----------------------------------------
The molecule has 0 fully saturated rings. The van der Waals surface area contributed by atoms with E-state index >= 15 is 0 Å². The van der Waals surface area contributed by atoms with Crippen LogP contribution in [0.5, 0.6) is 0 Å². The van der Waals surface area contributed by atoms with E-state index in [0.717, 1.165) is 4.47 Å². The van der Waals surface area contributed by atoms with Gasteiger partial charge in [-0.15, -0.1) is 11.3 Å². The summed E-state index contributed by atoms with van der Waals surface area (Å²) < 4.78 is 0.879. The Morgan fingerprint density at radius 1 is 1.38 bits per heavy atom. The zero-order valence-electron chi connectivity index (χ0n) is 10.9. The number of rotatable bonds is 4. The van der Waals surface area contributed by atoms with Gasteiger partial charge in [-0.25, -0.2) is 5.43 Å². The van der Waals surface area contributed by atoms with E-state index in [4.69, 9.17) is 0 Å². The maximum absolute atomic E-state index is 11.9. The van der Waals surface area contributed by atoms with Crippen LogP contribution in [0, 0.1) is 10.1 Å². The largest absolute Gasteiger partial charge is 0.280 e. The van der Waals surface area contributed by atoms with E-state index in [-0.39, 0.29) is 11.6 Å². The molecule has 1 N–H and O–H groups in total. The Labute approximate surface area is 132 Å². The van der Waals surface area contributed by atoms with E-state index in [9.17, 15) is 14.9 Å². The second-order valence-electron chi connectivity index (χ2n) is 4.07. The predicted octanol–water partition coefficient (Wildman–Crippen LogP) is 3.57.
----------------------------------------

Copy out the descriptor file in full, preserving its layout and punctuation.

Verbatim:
The molecule has 0 fully saturated rings. The van der Waals surface area contributed by atoms with E-state index >= 15 is 0 Å². The van der Waals surface area contributed by atoms with Crippen LogP contribution in [0.5, 0.6) is 0 Å². The van der Waals surface area contributed by atoms with E-state index in [0.717, 1.165) is 4.47 Å². The van der Waals surface area contributed by atoms with Gasteiger partial charge in [-0.15, -0.1) is 11.3 Å². The summed E-state index contributed by atoms with van der Waals surface area (Å²) < 4.78 is 0.879. The Morgan fingerprint density at radius 1 is 1.38 bits per heavy atom. The zero-order valence-electron chi connectivity index (χ0n) is 10.9. The number of rotatable bonds is 4. The van der Waals surface area contributed by atoms with Gasteiger partial charge in [-0.25, -0.2) is 5.43 Å². The van der Waals surface area contributed by atoms with E-state index in [4.69, 9.17) is 0 Å². The maximum absolute atomic E-state index is 11.9. The van der Waals surface area contributed by atoms with Crippen LogP contribution in [0, 0.1) is 10.1 Å². The largest absolute Gasteiger partial charge is 0.280 e. The van der Waals surface area contributed by atoms with E-state index in [-0.39, 0.29) is 11.6 Å². The molecule has 1 N–H and O–H groups in total. The Labute approximate surface area is 132 Å². The van der Waals surface area contributed by atoms with E-state index in [9.17, 15) is 14.9 Å². The second-order valence-electron chi connectivity index (χ2n) is 4.07. The predicted octanol–water partition coefficient (Wildman–Crippen LogP) is 3.57.